Anil Ambani

picThe biggest billionaire gainer last March is now the year's biggest loser. Ambani lost $30 billion in the past nine months, more than anyone in the world. Stock of his telecom company dropped after his estranged brother helped scuttle a deal with African telecom MTN. It's quite an achievement in a year in which three of his fellow countrymen--estranged brother Mukesh, steel tycoon Lakshmi Mittal and Indian KP Singh, all of whom ranked earlier among the world's 10 richest--lost more than $20 billion apiece.

Oleg Deripaska

picFormer metals trader survived Russia's gangster wars but may not withstand collapsing markets and heavy debts of at least $14 billion. Russia's one-time richest man recently received a $4.5 billion loan from a state-controlled bank in order to keep his 25% stake in Norilsk Nickel, which faced a margin call by Western banks from which he had borrowed. Other margin calls forced him to divest a $1.5 billion stake in Canadian carmaker Magna International and a $500 million stake in German construction company Hotchief. He's also selling stake in insurance company Inogsstrakh.

Anurag Dikshit

picDikshit designed the software for PartyGaming's successful PartyPoker game, which allowed live gambling over the Web. He left the company and sold a chunk of shares in 2006, the year the U.S. government banned gaming. He recently pleaded guilty to violating U.S. gaming laws and agreed to forfeit $300 million. He could face up to two years in jail but apparently won't be sentenced until 2010. He has already paid $100 million of his fine and will pay the rest in two installments next year.

Luis Portillo

picSpain's short-lived real estate gold rush left one of its most visible speculators holding a nearly empty bag. Portillo--who acquired real estate firm Inmocaral three years ago, then led the takeover of the larger Inmobiliaria Colonial in 2006--personally borrowed a reported $1.4 billion from more than a dozen banks during boom times, using his stock as collateral. He resigned as chairman in December 2007 and then tried to sell his stake to a Dubai fund earlier this year. When the deal fell through, he had to sell most of shares to pay debts.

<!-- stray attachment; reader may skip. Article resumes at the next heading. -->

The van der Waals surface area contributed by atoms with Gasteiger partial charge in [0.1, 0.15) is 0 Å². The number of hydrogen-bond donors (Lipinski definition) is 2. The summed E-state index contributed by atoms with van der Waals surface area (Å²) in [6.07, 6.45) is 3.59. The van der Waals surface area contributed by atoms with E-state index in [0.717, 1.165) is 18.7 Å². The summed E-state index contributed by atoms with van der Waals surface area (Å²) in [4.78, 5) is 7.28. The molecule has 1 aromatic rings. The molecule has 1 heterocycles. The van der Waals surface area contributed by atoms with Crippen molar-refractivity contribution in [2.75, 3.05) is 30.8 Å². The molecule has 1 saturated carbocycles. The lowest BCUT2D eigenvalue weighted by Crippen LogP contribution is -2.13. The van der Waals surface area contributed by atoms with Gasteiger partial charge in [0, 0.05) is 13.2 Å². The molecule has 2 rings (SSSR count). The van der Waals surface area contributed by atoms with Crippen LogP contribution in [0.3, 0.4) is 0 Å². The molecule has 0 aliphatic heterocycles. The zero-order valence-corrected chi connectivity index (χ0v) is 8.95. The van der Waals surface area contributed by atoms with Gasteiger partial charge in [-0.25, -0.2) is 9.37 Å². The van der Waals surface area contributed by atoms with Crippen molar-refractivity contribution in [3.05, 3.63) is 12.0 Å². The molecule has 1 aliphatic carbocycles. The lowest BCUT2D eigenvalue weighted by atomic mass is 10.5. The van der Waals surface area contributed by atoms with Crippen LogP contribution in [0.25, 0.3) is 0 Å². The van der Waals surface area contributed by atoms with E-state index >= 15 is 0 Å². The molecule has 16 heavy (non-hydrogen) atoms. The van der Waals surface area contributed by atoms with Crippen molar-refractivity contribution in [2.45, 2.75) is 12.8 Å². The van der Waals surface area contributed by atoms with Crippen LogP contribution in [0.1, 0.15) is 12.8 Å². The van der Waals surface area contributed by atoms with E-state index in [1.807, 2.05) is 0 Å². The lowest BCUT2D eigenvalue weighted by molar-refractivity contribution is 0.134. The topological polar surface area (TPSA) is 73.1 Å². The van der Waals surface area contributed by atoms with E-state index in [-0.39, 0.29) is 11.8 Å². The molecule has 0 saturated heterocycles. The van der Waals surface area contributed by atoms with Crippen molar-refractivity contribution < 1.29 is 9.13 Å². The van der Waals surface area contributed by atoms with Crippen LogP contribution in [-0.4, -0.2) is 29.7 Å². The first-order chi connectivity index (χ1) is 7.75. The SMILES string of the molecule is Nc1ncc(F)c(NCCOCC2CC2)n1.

David Ross

picEarlier this month, Ross notified four public companies, in which he was a major shareholder and director, that he had pledged his shares against personal loans. He has resigned from three of the four boards thus far. The entrepreneur, who co-founded U.K. retailer Carphone Warehouse, apparently began using his shares as collateral several years ago to fund real estate investments. He got into trouble this year when property values, along with Carphone shares, plunged, making it difficult for him to meet debt obligations.

Tulsi Tanti

picThe wind was knocked out of Tanti and his wind firm, Suzlon Energy, amid reports about the poor quality of its wind turbine blades, some of which cracked. The company's $25 million provision to fix faulty blades didn't do much to boost investor confidence. The stock has plunged 80% since March. Until recently a rising star among India's wealthy entrepreneurs, Tanti, the firm's chairman, announced in December that he was taking over daily operations "to navigate us through the challenging business environment."

Larry Yung

picOne of China's best-known capitalists, Yung suffered a blow to his reputation when his Citic Pacific announced a profit warning in October in connection with bad currency debts. In 10 days, the stock dropped more than 80%. It has since rebounded (though it is still down by more than half), thanks in part to support from its parent company, Citic Group, which agreed to provide credit. According to reports, Yung's daughter was allegedly aware of at least one of the authorized bets that cost the company billions.

Konstantin Zhevago

picHigh-flying Ukrainian wunderkind has lost $3 billion in past several months. Shares of his iron ore producer Ferrexpo, which debuted in London in May 2007, have tanked 89% since March. The stock's decline brought JPMorgan Chase to his door, recalling a loan. To raise cash, Zhevago sold a 20% stake in Ferrexpo at a 30% discount. Soon after, Ferrexpo's CEO quit, and Zhevago took his spot. It's probably a good thing the 35-year-old has a day job as a deputy in Ukraine's parliament and is an ally of Prime Minister Yulia Tymoshenko.


Is the prospect that a party insulated from risk may behave differently from the way it would behave if it were fully exposed to the risk. Moral hazard arises because an individual or institution does not bear the full consequences of its actions, and therefore has a tendency to act less carefully than it otherwise would, leaving another party to bear some responsibility for the consequences of those actions.